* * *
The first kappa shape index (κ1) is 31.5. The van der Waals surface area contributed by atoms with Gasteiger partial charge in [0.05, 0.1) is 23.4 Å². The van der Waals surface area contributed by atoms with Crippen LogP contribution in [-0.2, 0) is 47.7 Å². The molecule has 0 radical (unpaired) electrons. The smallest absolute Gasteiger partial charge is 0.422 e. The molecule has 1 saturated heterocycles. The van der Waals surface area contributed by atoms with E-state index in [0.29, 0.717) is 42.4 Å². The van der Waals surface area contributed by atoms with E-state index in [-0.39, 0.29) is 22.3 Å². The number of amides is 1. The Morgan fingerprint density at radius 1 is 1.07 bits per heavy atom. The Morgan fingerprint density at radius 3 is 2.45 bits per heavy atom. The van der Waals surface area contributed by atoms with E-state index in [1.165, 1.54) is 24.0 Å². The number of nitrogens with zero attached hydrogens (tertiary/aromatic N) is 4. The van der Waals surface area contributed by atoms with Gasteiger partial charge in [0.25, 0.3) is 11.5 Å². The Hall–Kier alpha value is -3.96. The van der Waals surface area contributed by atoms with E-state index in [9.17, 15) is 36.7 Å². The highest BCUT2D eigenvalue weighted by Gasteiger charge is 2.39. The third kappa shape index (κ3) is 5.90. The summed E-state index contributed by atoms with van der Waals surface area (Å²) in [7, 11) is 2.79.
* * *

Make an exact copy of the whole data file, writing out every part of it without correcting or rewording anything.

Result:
The first kappa shape index (κ1) is 31.5. The van der Waals surface area contributed by atoms with Gasteiger partial charge in [0.05, 0.1) is 23.4 Å². The van der Waals surface area contributed by atoms with Crippen LogP contribution in [-0.2, 0) is 47.7 Å². The molecule has 0 radical (unpaired) electrons. The smallest absolute Gasteiger partial charge is 0.422 e. The molecule has 1 saturated heterocycles. The van der Waals surface area contributed by atoms with E-state index in [0.29, 0.717) is 42.4 Å². The van der Waals surface area contributed by atoms with E-state index in [-0.39, 0.29) is 22.3 Å². The number of amides is 1. The Morgan fingerprint density at radius 1 is 1.07 bits per heavy atom. The Morgan fingerprint density at radius 3 is 2.45 bits per heavy atom. The van der Waals surface area contributed by atoms with E-state index in [1.165, 1.54) is 24.0 Å². The number of nitrogens with zero attached hydrogens (tertiary/aromatic N) is 4. The van der Waals surface area contributed by atoms with Gasteiger partial charge in [0.25, 0.3) is 11.5 Å². The Hall–Kier alpha value is -3.96. The van der Waals surface area contributed by atoms with E-state index in [9.17, 15) is 36.7 Å². The highest BCUT2D eigenvalue weighted by Gasteiger charge is 2.39. The third kappa shape index (κ3) is 5.90. The summed E-state index contributed by atoms with van der Waals surface area (Å²) in [7, 11) is 2.79.